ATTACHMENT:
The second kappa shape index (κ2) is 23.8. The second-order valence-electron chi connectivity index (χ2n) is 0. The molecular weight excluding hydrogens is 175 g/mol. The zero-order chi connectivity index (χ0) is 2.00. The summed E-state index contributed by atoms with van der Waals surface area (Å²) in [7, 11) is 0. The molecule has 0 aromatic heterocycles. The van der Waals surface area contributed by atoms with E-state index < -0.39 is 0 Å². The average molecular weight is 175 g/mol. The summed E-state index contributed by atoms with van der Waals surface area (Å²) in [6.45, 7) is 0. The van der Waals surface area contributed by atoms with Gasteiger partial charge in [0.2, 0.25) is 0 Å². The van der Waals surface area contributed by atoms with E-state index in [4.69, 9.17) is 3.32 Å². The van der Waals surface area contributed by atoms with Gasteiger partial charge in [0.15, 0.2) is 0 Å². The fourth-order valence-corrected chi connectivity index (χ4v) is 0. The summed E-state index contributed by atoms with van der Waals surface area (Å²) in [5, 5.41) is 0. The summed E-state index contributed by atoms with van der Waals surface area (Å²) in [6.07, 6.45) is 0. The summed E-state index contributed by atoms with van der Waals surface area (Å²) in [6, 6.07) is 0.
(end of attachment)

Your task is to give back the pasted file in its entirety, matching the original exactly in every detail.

The second kappa shape index (κ2) is 23.8. The second-order valence-electron chi connectivity index (χ2n) is 0. The molecular weight excluding hydrogens is 175 g/mol. The zero-order chi connectivity index (χ0) is 2.00. The summed E-state index contributed by atoms with van der Waals surface area (Å²) in [7, 11) is 0. The molecule has 0 aromatic heterocycles. The van der Waals surface area contributed by atoms with E-state index < -0.39 is 0 Å². The average molecular weight is 175 g/mol. The summed E-state index contributed by atoms with van der Waals surface area (Å²) in [6.45, 7) is 0. The van der Waals surface area contributed by atoms with Gasteiger partial charge in [0.2, 0.25) is 0 Å². The van der Waals surface area contributed by atoms with E-state index in [4.69, 9.17) is 3.32 Å². The van der Waals surface area contributed by atoms with Gasteiger partial charge in [0.15, 0.2) is 0 Å². The fourth-order valence-corrected chi connectivity index (χ4v) is 0. The summed E-state index contributed by atoms with van der Waals surface area (Å²) in [5, 5.41) is 0. The summed E-state index contributed by atoms with van der Waals surface area (Å²) in [6.07, 6.45) is 0. The summed E-state index contributed by atoms with van der Waals surface area (Å²) in [6, 6.07) is 0.